Lecture # 1


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Lecture # 1

  1. 1. Seneca College of Applied Arts & Technology <ul><li>Welcome to IBC233 – iSeries Business Computing </li></ul><ul><li>Introduction </li></ul><ul><li>About Yourself </li></ul><ul><li>iSeries AS/400 experience </li></ul><ul><li>CPD or CPA diploma </li></ul><ul><li>Work requirements ONLY </li></ul>
  2. 2. Week # 1- Agenda <ul><li>Introduction </li></ul><ul><li>iSeries Operating System Overview </li></ul><ul><li>Sign on process </li></ul><ul><li>User Profile </li></ul><ul><li>Navigation </li></ul><ul><li>iSeries HELP – F1 </li></ul><ul><li>CL Commands </li></ul><ul><li>Printer Access </li></ul>
  3. 3. Week # 1- Introduction <ul><li>E-mail: azmat.bhatti@senecac.on.ca </li></ul><ul><li>Home Page: http://people.senecac.on.ca/azmat.bhatti </li></ul><ul><li>G-mail: [email_address] </li></ul><ul><li>iSeries Emulator: http://www.mochasoft.dk </li></ul>
  4. 4. Week # 1- Overview of the iSeries-AS/400 Developed by IBM to support medium to large scales business i means “integration” A server designed for the on demand challenges of Web and e-business, as well as core On-line Transaction Processing (OLTP) workloads, with support for multiple operating and application environments.                                   
  5. 5. System 3 System 34 System 36 System 38 AS/400 iSeries system i 1969 - 1985 System 32 1975 - 1984 1977 - 1985 1983 - 1994 1980 - 1994 1988 - present 2000 - present 2005 - 2006 i 2007 Power Systems 2008 Week # 1- History of AS/400
  6. 6. Week # 1- Overview of the iSeries-AS/400 <ul><li>iSeries – </li></ul><ul><ul><li>Robust, Complex, Multi-user, Multi-tasking Mid-range platform, functionally rich set of programs. It Controls traditional computer system functions. </li></ul></ul><ul><ul><li>Primarily Green Screen/text-based presentation </li></ul></ul><ul><ul><li>iSeries Model 820 supports Logical Partitioning environments (LPAR) </li></ul></ul><ul><ul><li>Supports RPG, COBOL , 'C', JAVA and other programming Languages </li></ul></ul><ul><ul><li>User Profiles provide 'environment' for a User I.D. to sign on and run jobs </li></ul></ul><ul><ul><li>OS/400 is the AS/400’s operating system </li></ul></ul><ul><ul><li>It supports two other operating systems – System/36 and System /38 </li></ul></ul>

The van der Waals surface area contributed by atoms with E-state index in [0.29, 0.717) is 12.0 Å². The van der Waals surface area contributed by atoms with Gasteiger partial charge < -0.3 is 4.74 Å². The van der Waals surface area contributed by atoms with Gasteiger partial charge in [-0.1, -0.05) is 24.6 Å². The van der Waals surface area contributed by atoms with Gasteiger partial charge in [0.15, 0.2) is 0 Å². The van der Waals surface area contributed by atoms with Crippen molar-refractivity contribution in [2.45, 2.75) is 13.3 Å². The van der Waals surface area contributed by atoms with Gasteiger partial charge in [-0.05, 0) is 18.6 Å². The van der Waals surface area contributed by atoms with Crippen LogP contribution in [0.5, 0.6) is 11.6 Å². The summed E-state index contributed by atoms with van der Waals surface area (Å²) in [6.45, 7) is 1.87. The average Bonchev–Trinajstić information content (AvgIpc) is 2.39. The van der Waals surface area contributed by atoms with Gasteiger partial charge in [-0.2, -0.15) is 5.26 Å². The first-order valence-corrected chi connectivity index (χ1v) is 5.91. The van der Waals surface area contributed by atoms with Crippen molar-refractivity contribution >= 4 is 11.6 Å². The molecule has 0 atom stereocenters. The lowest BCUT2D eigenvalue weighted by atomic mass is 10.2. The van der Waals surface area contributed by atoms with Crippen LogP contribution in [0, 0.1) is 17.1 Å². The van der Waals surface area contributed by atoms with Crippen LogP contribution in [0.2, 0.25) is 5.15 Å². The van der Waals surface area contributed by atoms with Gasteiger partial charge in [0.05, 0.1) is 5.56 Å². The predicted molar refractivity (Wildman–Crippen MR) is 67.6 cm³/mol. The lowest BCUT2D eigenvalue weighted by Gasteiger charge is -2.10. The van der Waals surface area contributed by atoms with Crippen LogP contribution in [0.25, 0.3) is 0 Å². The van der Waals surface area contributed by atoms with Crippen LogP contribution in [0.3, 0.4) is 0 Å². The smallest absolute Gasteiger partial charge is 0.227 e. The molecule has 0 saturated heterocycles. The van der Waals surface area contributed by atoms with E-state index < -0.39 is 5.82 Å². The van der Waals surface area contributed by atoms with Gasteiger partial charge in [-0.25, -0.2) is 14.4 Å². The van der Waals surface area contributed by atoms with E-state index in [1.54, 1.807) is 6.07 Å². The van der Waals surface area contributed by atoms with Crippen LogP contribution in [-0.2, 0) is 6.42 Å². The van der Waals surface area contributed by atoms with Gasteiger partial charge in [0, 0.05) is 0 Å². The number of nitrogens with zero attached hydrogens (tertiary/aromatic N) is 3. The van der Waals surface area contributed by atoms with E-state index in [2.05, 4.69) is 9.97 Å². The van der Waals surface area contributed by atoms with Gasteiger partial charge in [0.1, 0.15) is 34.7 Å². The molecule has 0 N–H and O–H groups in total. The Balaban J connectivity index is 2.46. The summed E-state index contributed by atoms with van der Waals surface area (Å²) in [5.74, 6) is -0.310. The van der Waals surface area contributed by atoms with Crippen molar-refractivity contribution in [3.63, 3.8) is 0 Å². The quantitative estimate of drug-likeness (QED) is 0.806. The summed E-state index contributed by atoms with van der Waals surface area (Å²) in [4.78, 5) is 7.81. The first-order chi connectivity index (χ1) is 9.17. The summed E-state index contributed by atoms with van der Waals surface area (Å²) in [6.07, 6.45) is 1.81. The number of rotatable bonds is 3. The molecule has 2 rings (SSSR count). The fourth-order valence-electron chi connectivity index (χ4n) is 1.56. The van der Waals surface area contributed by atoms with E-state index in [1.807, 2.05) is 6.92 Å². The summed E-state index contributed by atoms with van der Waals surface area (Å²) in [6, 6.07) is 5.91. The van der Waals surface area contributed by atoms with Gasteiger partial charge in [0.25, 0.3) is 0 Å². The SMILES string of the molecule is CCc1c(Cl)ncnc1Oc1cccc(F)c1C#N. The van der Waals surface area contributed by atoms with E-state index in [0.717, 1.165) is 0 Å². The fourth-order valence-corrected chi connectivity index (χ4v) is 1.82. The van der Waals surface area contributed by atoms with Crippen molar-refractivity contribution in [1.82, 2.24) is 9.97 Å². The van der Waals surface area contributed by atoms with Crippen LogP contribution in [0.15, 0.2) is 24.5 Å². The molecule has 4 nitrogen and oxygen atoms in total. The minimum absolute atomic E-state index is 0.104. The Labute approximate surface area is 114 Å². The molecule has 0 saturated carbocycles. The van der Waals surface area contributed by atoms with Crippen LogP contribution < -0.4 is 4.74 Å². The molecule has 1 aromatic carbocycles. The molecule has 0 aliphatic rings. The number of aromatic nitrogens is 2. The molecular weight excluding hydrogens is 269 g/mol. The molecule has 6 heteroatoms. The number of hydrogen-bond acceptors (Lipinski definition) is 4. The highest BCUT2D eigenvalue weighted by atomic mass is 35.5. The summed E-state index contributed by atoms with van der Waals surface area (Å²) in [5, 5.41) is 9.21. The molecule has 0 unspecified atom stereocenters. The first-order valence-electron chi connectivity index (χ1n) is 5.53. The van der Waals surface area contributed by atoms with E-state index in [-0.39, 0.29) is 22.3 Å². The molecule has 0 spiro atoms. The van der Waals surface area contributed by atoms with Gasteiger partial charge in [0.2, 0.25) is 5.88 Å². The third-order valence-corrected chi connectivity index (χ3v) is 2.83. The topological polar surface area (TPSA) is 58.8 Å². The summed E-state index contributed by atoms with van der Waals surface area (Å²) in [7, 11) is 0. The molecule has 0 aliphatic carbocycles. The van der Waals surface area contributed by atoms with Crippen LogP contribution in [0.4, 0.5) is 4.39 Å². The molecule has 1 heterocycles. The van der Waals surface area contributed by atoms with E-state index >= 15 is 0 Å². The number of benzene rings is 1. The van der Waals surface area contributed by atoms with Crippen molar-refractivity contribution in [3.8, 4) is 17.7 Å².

7. 7. Overview of the iSeries-AS/400 <ul><li>Options & Function Keys are available to initiate tasks ( demo ) </li></ul><ul><li>Alternate Sign-on Access is an option of the Operating System ( demo ) </li></ul><ul><li>Navigation is typically via Menus and/or the Command Line ( demo ) </li></ul><ul><li>Operations Navigator is a GUI Interface to the iSeries platform (see http://www.ibm.com/eserver/iseries/navigator/ ( demo ) </li></ul><ul><li>Environments (Sub-systems) are created to run Jobs ( web ) </li></ul>
  8. 8. Overview of the iSeries-AS/400 <ul><li>OS/400 also supports S/36 & S/38 O/S environments (former release levels) </li></ul><ul><li>Objects on the iSeries are identified by their TYPE ( web ) </li></ul><ul><li>CL Commands (provided by OS/400) allow user tasks to be run ( demo ) </li></ul><ul><li>Text-based HELP panels are always available thru F1 ( demo ) </li></ul>